Don’t register for national service


Donated by John Ellis

Museum of Australian Democracy collection

In November 1964 Prime Minister Robert Menzies announced his government’s decision to introduce a compulsory selective National Service scheme. The scheme required twenty-year-old men to register with the Department of Labour and National Service and, if selected, to serve in the regular Army for two years of full-time continuous service (reduced to eighteen months in 1971), followed by three years part-time service in the Army Reserves. Selection was by means of a biannual ‘birthday ballot’ in which men were randomly selected by their date of birth. The ballot was conducted using a lottery barrel and marbles representing birth dates.

In May 1965 the Defence Act was amended to enable the government to send conscripts to serve overseas and in March 1966 Prime Minister Harold Holt announced that National Servicemen would be sent to Vietnam. Between 1965 and 1972 more than 15,000 National Servicemen fought in the Vietnam War, and 200 were killed.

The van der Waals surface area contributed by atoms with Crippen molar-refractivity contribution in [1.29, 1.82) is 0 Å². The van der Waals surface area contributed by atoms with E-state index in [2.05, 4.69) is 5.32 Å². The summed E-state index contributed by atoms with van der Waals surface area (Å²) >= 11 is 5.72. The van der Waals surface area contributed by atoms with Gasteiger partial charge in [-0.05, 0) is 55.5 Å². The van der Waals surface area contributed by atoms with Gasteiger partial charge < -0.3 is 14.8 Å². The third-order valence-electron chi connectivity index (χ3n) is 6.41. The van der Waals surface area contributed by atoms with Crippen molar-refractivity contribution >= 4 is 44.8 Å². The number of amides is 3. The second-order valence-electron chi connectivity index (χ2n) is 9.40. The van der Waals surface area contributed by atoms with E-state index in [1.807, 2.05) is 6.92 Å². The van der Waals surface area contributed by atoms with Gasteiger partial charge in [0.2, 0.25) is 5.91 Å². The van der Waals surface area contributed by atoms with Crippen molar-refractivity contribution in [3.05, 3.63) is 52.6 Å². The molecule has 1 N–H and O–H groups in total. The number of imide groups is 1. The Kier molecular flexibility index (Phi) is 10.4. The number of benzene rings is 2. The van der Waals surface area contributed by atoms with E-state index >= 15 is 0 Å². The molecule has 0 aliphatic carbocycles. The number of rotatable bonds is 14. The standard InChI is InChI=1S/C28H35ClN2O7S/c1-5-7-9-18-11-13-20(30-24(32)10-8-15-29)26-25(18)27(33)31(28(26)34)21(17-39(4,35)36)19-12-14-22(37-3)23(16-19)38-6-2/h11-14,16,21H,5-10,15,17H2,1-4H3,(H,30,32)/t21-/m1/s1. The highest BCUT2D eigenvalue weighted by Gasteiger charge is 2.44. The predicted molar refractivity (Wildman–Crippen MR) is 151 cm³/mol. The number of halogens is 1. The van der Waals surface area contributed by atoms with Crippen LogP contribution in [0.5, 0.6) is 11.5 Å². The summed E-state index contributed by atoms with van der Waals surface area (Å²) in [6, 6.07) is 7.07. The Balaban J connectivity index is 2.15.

From 1966 public opposition to conscription and to Australia’s involvement in the Vietnam War intensified. In 1973 the newly-elected Whitlam Labor government amended the National Service Act to abolish conscription.

The donor of this badge, John Ellis, writes:

I wore this badge to anti-war demonstrations and also on a regular basis to work and other events during the 1960s and 1970s at the time of the Vietnam War. I wore [it] as a token of my opposition to sending young men away to fight in a war that was basically a civil war and not a war of aggression against Australia.

Conscription is against civil liberties. It especially affected me as my two sons were soon to reach conscription age. I was against Australians fighting in a war just to appease the USA. This badge is important to me for all of these reasons and I wore it to let people know how I felt and hopefully to influence them.